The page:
A maximum intensity projection (MIP) is typically a ray casting technique whereby parallel rays are passed from an arbitrarily chosen viewing direction through a full data set. An intensity value is usually calculated for each voxel which is intersected along the ray. The MIP usually proceeds along the ray and compares the intensity values of successive pixels along the array to determine the pixel with the maximum intensity value. Only the maximum intensity value is typically used for the final image at the viewing plane. More particularly, if N is the number of sections of reformations from any one projection, the MIP algorithm typically eliminates all but 1/N, thus retaining approximately 1-2% of the full data set. Thus, the MIP algorithm usually retains, for each MIP projection, only that voxel which appears brightest from a predetermined viewing direction.
However, use of the MIP algorithm typically assumes that the brightest voxels are the most diagnostically important pieces of information. This assumption can oftentimes lead to dangerous results, i.e. a collapsed MIP may superimpose a scalp branch of an external carotid artery onto a brain parenchyma as if it were an intrinsic vessel, when in fact there may be no such connection. Moreover, lower intensity features of MIP images are often lost, leading to, for example, an apparent reduction in vessel diameter, an overestimation of blood turbulence or stenosis and a loss of visualization of smaller slow flowing vessels. Additionally, voxels at an interface may not exclusively belong to one object or another, so their intensity value represents an average of all the material located near that position. Threshold intensity values are typically set to manipulate the volume data at the interface, but the variation in the threshold values may result in artifacts. Therefore, MIPs typically do not provide consistent accurate feedback on the effects of selected parameters on the entire resulting volume of digital data. To produce better holographic images, a method and apparatus for providing accurate feedback on the effects of selected parameters is needed.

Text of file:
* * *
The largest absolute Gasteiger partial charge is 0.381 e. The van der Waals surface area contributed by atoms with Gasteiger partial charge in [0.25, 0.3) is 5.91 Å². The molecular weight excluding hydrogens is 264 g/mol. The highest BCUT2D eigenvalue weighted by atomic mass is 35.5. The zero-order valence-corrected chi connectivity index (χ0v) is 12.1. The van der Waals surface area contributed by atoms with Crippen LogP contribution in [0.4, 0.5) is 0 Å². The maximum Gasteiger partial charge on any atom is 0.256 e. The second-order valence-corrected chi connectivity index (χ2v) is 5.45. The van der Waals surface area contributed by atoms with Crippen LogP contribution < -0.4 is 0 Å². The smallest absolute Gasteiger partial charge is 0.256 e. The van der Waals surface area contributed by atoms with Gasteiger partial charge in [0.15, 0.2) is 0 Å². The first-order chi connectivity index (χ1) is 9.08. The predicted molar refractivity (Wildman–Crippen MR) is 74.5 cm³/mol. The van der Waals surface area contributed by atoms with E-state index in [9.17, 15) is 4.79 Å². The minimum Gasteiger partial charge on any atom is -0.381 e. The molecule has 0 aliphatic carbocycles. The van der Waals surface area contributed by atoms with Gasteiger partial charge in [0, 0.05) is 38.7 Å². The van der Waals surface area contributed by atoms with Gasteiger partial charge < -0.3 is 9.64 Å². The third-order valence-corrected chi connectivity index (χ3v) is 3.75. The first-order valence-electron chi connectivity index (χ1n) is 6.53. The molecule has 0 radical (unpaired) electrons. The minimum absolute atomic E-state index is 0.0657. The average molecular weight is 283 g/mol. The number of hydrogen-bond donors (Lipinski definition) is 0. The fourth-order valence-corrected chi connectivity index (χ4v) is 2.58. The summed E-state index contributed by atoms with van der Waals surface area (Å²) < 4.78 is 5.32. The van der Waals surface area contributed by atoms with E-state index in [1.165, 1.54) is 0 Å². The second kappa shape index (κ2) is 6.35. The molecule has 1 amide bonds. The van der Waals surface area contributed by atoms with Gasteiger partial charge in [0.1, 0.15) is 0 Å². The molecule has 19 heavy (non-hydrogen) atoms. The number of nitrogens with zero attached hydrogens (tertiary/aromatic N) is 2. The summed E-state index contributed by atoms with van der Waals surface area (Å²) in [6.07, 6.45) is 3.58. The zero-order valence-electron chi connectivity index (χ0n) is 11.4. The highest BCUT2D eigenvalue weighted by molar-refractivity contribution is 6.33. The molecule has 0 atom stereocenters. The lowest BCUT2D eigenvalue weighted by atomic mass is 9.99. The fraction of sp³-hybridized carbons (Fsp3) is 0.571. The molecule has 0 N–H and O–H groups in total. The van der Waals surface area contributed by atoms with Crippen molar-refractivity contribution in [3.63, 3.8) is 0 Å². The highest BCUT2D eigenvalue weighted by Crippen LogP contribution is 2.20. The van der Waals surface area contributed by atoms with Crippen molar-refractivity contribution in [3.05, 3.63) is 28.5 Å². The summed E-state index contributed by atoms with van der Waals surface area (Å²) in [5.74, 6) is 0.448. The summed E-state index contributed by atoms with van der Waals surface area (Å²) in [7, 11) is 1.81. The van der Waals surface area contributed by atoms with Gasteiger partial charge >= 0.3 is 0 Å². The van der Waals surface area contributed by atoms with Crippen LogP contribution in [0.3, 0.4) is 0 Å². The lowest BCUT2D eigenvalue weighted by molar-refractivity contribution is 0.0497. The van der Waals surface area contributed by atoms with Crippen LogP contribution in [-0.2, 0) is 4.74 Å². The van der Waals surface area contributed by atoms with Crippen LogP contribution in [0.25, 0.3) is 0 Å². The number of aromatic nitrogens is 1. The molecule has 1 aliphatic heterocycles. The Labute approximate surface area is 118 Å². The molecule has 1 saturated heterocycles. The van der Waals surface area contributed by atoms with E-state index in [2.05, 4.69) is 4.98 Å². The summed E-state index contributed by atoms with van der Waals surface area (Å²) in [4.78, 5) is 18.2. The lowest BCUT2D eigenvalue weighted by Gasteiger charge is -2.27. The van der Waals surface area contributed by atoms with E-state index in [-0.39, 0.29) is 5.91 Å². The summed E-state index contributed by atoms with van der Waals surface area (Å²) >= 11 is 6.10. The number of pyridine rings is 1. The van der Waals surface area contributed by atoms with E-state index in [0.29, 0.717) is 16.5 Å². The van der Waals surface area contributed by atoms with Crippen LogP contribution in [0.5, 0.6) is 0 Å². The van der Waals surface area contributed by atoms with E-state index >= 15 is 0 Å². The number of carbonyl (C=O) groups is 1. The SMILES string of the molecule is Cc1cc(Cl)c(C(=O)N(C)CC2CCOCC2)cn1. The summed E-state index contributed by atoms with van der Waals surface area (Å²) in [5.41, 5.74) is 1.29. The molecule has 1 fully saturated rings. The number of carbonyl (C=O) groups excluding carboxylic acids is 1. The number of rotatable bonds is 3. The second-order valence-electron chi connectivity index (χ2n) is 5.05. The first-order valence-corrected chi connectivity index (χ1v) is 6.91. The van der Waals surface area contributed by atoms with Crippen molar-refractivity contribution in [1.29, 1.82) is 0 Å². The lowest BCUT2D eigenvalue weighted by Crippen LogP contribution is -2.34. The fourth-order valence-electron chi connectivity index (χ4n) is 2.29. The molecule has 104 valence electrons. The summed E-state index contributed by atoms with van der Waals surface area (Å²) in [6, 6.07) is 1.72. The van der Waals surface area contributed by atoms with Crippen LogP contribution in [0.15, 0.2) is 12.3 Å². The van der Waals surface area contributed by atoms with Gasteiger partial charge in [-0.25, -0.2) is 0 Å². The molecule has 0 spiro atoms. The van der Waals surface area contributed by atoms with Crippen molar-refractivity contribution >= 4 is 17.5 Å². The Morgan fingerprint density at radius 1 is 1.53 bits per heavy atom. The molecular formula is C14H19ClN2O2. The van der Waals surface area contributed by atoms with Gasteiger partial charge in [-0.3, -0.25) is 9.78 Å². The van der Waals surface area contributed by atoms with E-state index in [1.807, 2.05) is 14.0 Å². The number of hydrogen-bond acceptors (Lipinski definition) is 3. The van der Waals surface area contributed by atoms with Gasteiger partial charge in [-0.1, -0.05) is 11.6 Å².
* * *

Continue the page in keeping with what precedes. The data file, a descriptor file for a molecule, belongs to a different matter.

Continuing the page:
The present invention includes a method and apparatus for simulating, for example on a desktop computer, a specific view of a hologram. A preferred embodiment of this invention suitably enables, in medical imaging, the manipulation of intensity transformations (windowing and leveling), regions (cropping) and views (axial, coronal and lateral) and the display of the resulting simulations in substantially real time.